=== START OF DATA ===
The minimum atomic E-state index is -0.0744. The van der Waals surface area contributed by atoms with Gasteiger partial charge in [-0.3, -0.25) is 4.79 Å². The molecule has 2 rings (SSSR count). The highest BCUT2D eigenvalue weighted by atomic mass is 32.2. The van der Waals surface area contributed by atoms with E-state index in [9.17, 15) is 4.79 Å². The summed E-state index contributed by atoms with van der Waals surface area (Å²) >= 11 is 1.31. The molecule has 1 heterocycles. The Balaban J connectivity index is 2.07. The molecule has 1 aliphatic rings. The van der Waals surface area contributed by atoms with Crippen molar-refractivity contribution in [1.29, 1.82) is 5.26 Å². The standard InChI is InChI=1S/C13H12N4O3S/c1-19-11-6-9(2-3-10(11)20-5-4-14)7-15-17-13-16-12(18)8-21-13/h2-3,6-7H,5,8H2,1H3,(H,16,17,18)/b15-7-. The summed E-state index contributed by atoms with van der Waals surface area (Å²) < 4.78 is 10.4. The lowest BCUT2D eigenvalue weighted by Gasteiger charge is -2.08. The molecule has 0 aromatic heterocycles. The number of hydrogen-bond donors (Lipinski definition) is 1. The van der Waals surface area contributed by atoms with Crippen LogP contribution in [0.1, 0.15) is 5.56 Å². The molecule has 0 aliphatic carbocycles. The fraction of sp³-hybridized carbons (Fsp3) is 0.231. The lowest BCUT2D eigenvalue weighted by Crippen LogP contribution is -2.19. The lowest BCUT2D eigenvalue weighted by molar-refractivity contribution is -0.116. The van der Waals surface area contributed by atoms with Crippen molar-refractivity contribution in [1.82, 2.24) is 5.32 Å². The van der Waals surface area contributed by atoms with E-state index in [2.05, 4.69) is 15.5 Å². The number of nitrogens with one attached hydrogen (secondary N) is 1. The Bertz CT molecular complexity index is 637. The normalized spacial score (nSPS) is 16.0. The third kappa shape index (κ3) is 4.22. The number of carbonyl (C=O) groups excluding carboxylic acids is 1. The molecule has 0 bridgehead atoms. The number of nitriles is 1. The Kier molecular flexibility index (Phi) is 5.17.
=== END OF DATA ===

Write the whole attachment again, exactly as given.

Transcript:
The minimum atomic E-state index is -0.0744. The van der Waals surface area contributed by atoms with Gasteiger partial charge in [-0.3, -0.25) is 4.79 Å². The molecule has 2 rings (SSSR count). The highest BCUT2D eigenvalue weighted by atomic mass is 32.2. The van der Waals surface area contributed by atoms with E-state index in [9.17, 15) is 4.79 Å². The summed E-state index contributed by atoms with van der Waals surface area (Å²) >= 11 is 1.31. The molecule has 1 heterocycles. The Balaban J connectivity index is 2.07. The molecule has 1 aliphatic rings. The van der Waals surface area contributed by atoms with Crippen molar-refractivity contribution in [1.29, 1.82) is 5.26 Å². The standard InChI is InChI=1S/C13H12N4O3S/c1-19-11-6-9(2-3-10(11)20-5-4-14)7-15-17-13-16-12(18)8-21-13/h2-3,6-7H,5,8H2,1H3,(H,16,17,18)/b15-7-. The summed E-state index contributed by atoms with van der Waals surface area (Å²) < 4.78 is 10.4. The lowest BCUT2D eigenvalue weighted by Gasteiger charge is -2.08. The molecule has 0 aromatic heterocycles. The number of hydrogen-bond donors (Lipinski definition) is 1. The van der Waals surface area contributed by atoms with Crippen LogP contribution in [0.1, 0.15) is 5.56 Å². The molecule has 0 aliphatic carbocycles. The fraction of sp³-hybridized carbons (Fsp3) is 0.231. The lowest BCUT2D eigenvalue weighted by Crippen LogP contribution is -2.19. The lowest BCUT2D eigenvalue weighted by molar-refractivity contribution is -0.116. The van der Waals surface area contributed by atoms with Crippen molar-refractivity contribution in [1.82, 2.24) is 5.32 Å². The van der Waals surface area contributed by atoms with E-state index in [2.05, 4.69) is 15.5 Å². The number of nitrogens with one attached hydrogen (secondary N) is 1. The Bertz CT molecular complexity index is 637. The normalized spacial score (nSPS) is 16.0. The third kappa shape index (κ3) is 4.22. The number of carbonyl (C=O) groups excluding carboxylic acids is 1. The molecule has 0 bridgehead atoms. The number of nitriles is 1. The Kier molecular flexibility index (Phi) is 5.17.